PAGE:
Anish Kapoor: Yellow, 1999. Fibreglass and pigment
6 x 6 x 3 m.
Courtesy of the artist and Lisson Gallery, London.
As if to Celebrate I Discovered a Mountain Blooming with Red Flowers, 1981
Wood, cement, polystyrene and pigment, 97 x 76.2 x 160cm
SYDNEY • Museum of Contemporary Art Australia • 20 December 2012 - 1 April 2013
The exhibition surveys 1991 Turner Prize winner Anish Kapoor’s career to date showcasing a number of new and previously unseen works, including a select group Kapoor’s early pigment sculptures, mirror-polished stainless-steel sculptures and cement sculptures on display for the first time.
In this selection of key works across two floors of the Museum, you can encounter Kapoor’s powerful artworks up close and in-depth. Highlights include 1000 Names (1979-80), his early powdered pigment geometric sculptures; Void (1989), a large deep blue sculpture that changes from a convex to a concave form depending on your position; one of the artist’s most ambitious works, the 24-ton Memory (2008) which completely fills one of the MCA’s spacious galleries as if squeezed between the white walls; and the monumental My Red Homeland (2003), which replicates the role of the artist. In this enormous circular sculpture, a large motorised steel blade slowly cuts a course through 25 tons of red wax, endlessly dissecting and re-shaping it into new forms.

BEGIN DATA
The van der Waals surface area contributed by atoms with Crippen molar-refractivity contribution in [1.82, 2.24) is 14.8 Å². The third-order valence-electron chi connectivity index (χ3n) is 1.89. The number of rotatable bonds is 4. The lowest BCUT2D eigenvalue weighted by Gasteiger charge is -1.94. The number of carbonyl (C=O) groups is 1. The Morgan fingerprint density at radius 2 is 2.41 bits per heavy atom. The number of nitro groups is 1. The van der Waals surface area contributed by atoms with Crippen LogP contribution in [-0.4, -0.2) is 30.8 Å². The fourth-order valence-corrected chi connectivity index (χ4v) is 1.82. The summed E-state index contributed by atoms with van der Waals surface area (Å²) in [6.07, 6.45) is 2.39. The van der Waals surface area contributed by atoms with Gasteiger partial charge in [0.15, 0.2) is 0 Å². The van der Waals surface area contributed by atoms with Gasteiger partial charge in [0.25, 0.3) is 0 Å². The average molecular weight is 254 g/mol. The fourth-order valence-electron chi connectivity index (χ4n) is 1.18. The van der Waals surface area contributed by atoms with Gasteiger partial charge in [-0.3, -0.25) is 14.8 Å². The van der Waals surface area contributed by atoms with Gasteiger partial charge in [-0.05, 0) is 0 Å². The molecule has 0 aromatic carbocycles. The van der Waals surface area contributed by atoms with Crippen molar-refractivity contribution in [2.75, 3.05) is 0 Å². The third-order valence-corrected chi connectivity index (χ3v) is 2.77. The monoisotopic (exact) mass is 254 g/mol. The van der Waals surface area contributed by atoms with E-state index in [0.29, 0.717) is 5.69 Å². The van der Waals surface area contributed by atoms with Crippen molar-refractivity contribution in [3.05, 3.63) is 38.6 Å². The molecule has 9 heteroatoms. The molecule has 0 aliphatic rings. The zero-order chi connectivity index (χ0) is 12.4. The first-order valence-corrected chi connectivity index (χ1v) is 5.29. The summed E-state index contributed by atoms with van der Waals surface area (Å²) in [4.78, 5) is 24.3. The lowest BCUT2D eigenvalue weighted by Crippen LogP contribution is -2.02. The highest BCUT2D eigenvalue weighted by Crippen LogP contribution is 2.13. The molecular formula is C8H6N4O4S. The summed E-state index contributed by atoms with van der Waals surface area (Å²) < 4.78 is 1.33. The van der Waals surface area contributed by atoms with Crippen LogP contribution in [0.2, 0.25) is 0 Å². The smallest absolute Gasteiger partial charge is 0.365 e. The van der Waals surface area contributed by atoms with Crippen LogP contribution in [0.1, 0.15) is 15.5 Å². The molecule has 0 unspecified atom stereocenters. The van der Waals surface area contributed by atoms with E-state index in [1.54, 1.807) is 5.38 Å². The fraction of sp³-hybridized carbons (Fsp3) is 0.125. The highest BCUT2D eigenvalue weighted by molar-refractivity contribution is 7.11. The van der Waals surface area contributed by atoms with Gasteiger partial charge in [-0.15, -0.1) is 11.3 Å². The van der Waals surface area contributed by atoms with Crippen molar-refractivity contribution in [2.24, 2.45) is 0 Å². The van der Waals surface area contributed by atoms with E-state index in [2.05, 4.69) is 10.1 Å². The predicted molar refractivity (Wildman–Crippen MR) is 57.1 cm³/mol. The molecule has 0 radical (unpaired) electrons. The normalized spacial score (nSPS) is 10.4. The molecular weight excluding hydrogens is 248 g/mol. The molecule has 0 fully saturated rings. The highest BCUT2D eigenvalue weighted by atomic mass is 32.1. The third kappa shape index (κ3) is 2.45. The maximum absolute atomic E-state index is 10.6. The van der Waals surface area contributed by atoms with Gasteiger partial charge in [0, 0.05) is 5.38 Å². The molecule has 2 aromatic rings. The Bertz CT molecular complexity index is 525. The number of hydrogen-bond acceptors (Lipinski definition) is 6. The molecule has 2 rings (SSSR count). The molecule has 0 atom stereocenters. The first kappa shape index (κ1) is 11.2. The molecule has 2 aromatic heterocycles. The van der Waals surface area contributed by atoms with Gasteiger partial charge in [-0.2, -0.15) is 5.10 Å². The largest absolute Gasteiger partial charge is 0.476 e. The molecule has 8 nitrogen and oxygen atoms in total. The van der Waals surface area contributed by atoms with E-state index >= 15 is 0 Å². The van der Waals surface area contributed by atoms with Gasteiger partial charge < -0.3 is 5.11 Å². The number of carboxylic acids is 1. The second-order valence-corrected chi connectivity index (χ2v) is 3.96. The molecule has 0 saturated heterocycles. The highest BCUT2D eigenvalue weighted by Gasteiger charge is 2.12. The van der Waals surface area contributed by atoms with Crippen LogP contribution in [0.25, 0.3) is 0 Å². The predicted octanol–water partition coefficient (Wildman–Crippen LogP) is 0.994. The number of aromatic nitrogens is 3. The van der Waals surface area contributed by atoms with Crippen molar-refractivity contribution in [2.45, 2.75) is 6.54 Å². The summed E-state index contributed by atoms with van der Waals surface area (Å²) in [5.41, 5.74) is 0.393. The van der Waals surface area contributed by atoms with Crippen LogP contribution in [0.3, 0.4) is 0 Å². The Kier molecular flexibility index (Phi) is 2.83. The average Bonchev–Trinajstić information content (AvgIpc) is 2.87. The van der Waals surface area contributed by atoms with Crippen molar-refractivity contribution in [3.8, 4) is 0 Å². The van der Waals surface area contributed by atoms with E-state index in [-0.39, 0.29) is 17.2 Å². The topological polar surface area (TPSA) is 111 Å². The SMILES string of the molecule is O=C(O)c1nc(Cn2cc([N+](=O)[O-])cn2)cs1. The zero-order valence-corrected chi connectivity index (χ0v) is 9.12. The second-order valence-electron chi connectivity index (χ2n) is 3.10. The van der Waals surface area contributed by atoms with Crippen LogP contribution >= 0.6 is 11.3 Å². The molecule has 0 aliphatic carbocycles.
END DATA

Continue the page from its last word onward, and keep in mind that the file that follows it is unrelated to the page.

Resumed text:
Museum of Contemporary Art Australia
Please click here for a Culturekiosque review of the exhibition 'Anish Kapoor: Past, Present, Future.'
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